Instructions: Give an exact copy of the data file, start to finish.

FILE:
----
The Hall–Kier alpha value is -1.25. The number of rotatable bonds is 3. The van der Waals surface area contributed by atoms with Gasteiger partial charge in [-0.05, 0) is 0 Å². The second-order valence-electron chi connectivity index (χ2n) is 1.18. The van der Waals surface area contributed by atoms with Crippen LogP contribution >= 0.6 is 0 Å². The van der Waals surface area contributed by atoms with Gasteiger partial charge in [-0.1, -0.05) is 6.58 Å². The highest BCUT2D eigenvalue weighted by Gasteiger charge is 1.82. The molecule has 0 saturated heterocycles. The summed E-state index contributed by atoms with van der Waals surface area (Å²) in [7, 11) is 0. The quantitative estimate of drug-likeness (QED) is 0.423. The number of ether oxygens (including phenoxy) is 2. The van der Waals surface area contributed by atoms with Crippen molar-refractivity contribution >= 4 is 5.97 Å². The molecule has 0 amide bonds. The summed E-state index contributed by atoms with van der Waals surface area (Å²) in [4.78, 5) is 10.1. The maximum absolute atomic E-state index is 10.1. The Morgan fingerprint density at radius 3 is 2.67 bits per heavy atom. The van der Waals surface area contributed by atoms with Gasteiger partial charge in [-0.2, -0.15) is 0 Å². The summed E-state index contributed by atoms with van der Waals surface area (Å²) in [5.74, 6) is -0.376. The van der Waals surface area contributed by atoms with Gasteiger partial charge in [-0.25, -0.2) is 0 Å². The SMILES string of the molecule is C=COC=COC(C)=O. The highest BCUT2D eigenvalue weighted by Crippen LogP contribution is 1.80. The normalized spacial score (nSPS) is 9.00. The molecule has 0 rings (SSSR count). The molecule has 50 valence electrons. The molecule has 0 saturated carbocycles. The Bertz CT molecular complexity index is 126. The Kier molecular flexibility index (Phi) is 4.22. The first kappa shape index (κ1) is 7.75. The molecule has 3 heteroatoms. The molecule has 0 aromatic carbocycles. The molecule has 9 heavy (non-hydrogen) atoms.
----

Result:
The Hall–Kier alpha value is -1.25. The number of rotatable bonds is 3. The van der Waals surface area contributed by atoms with Gasteiger partial charge in [-0.05, 0) is 0 Å². The second-order valence-electron chi connectivity index (χ2n) is 1.18. The van der Waals surface area contributed by atoms with Crippen LogP contribution >= 0.6 is 0 Å². The van der Waals surface area contributed by atoms with Gasteiger partial charge in [-0.1, -0.05) is 6.58 Å². The highest BCUT2D eigenvalue weighted by Gasteiger charge is 1.82. The molecule has 0 saturated heterocycles. The summed E-state index contributed by atoms with van der Waals surface area (Å²) in [7, 11) is 0. The quantitative estimate of drug-likeness (QED) is 0.423. The number of ether oxygens (including phenoxy) is 2. The van der Waals surface area contributed by atoms with Crippen molar-refractivity contribution >= 4 is 5.97 Å². The molecule has 0 amide bonds. The summed E-state index contributed by atoms with van der Waals surface area (Å²) in [4.78, 5) is 10.1. The maximum absolute atomic E-state index is 10.1. The Morgan fingerprint density at radius 3 is 2.67 bits per heavy atom. The van der Waals surface area contributed by atoms with Gasteiger partial charge in [-0.2, -0.15) is 0 Å². The summed E-state index contributed by atoms with van der Waals surface area (Å²) in [5.74, 6) is -0.376. The van der Waals surface area contributed by atoms with Gasteiger partial charge in [-0.25, -0.2) is 0 Å². The SMILES string of the molecule is C=COC=COC(C)=O. The highest BCUT2D eigenvalue weighted by Crippen LogP contribution is 1.80. The normalized spacial score (nSPS) is 9.00. The molecule has 0 rings (SSSR count). The molecule has 50 valence electrons. The molecule has 0 saturated carbocycles. The Bertz CT molecular complexity index is 126. The Kier molecular flexibility index (Phi) is 4.22. The first kappa shape index (κ1) is 7.75. The molecule has 3 heteroatoms. The molecule has 0 aromatic carbocycles. The molecule has 9 heavy (non-hydrogen) atoms.